La Romana Holidays
At a glance
Flake out on a Blue Flag beach
Sail across to Isla Catalina
Visit a Mediterranean-style amphitheatre
Destinations in La Romana
Top things to See and Do in La Romana
If you like your beaches to come complete with turquoise waters, shady palms and sands whiter than a dentist’s grin, La Romana is your place. On the south coast of the Dominican Republic, it serves up beaches that range from loud ‘n’ lively to pin-drop peaceful.
The big beach
The prime patch of sand is Playa Las Minitas. You’ll have to pay an entrance fee to lay your towel out on the talc-white sands, as the beach is part of the posh Casa de Campo resort. But it’s worth it to mingle with the moneyed yacht set who like to hang out here. There are loads of watersports to try your hand at, too, like kayaking, windsurfing and scuba diving.
The secret beach
For a beach with an altogether slower pace, try Bayahibe Beach. It’s a long bay with pillowy-soft white sands and calm waters that kids love. There are a few beach bars and cafés, but the focus is firmly on chilling out. That said, there are a handful of dive shops when you fancy a break from your sunlounger.
La Romana’s daily market is a hotch-potch of cut-price stalls, where you’ll find everything from jars of spices to rainbow-bright paintings. For an even better bargain, though, wander along Bayahibe Beach to the calmoda huts – they sell sarongs and flip-flops for peanuts. And in Santo Domingo, Avenida Mella and El Conde are packed with cheap ‘n’ cheerful shops selling things like jewellery and pottery.
If you like your arts and crafts, La Romana’s Altos de Chavon will keep you busy for hours. It looks like a Medieval European village, and the cobbled streets are crammed with workshops where the Dom Rep’s best artists and craftsmen work. In Bayahibe, head to the rum shops on Carretera a Bayahibe for tasty tipples by brands like Brugal and Barcelo. Or grab a bottle of 151 – AKA the local firewater.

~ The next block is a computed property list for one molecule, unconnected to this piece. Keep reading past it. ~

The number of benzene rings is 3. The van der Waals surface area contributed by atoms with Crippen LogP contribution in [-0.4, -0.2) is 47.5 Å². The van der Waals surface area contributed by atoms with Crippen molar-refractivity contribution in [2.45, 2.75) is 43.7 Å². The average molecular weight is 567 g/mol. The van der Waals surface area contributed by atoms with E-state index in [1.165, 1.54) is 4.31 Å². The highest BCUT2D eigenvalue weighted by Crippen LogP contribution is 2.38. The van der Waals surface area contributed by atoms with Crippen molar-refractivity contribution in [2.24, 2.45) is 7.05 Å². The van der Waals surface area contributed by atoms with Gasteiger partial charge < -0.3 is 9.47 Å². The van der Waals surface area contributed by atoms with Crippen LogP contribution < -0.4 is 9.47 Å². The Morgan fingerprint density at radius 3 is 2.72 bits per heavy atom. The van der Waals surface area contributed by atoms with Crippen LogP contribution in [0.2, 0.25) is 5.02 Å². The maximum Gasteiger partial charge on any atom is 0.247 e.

If you fancy giving your wallet a workout, mooch around the boutiques at La Romana’s Casa de Campo marina. It’s home to the likes of Gucci and D&G. In Santo Domingo, mahogany rocking chairs are the biggie. Head to El Conde and Avenida Mella, where you can buy them newly made – they come in flatpacks so you can cart them home.
Nights out in Bayahibe are all about the beach. Park yourself at a palm-topped beach bar for sunset views over a cold beer and a plate of seafood. You’ll find plenty of locals who are happy to have a chinwag and a game of dominos. In La Romana, meanwhile, the big hotels put on cabaret shows where sequinned glamourpusses belt out tunes. Or grab a glass of champagne in a cocktail bar at Casa de Campo marina.
For a concentrated hit of nightlife, make your way to La Romana’s downtown area, where salsa bars and merengue joints jostle for space in the streets. In Santo Domingo, follow the clubbing tribe to Avenida Mirador del Sur or the Malecón, for wall-to-wall clubs blaring out merengue and dance beats. And in Bavaro, a 50-minute drive from Bayahibe, the clubs tick off everything from Latino tunes to Euro hits.
La Bandera means ‘Dominican Flag’, and it’s the country’s number-one dish. The white comes from the rice, the red from the kidney beans, and – as it’s pretty difficult to find blue food – stewed chicken or goat meat represents the final colour. It’s all served up with a generous helping of fried plantain.
The locals are pretty decadent with their breakfasts. They like to start the day with a bowl of mashed plantain topped off with fried cheese or egg – or both. You’ll sometimes find fried pork thrown in, too. This belly-busting dish started life in Africa, where it’s known as fufu.
Sancocho is eaten throughout the Spanish-speaking world, and it’s a big favourite in the Dominican Republic. This super-rich stew is made with whatever meat is available – usually chicken or pork – plus longaniza sausage and beans. Look out for Sancocho de Siete Carnes, made with 7 kinds of meat.
Dulce du Leche
If you fancy indulging, dip your spoon into this creamy, caramel-like dessert. It’s made by heating sweetened milk with cinnamon, and you’ll often find a few bits of coconut in it. You can also get firm versions, which are served in slices and have a fudge-like texture.
Now this is a drink and a half. Local 151 rum – also known as ‘the local gasoline’ – is mixed with red wine and honey, and left to marinate with tree bark and herbs in a bottle. The end result is deep red and tastes a bit like port, and some people reckon it’s an aphrodisiac.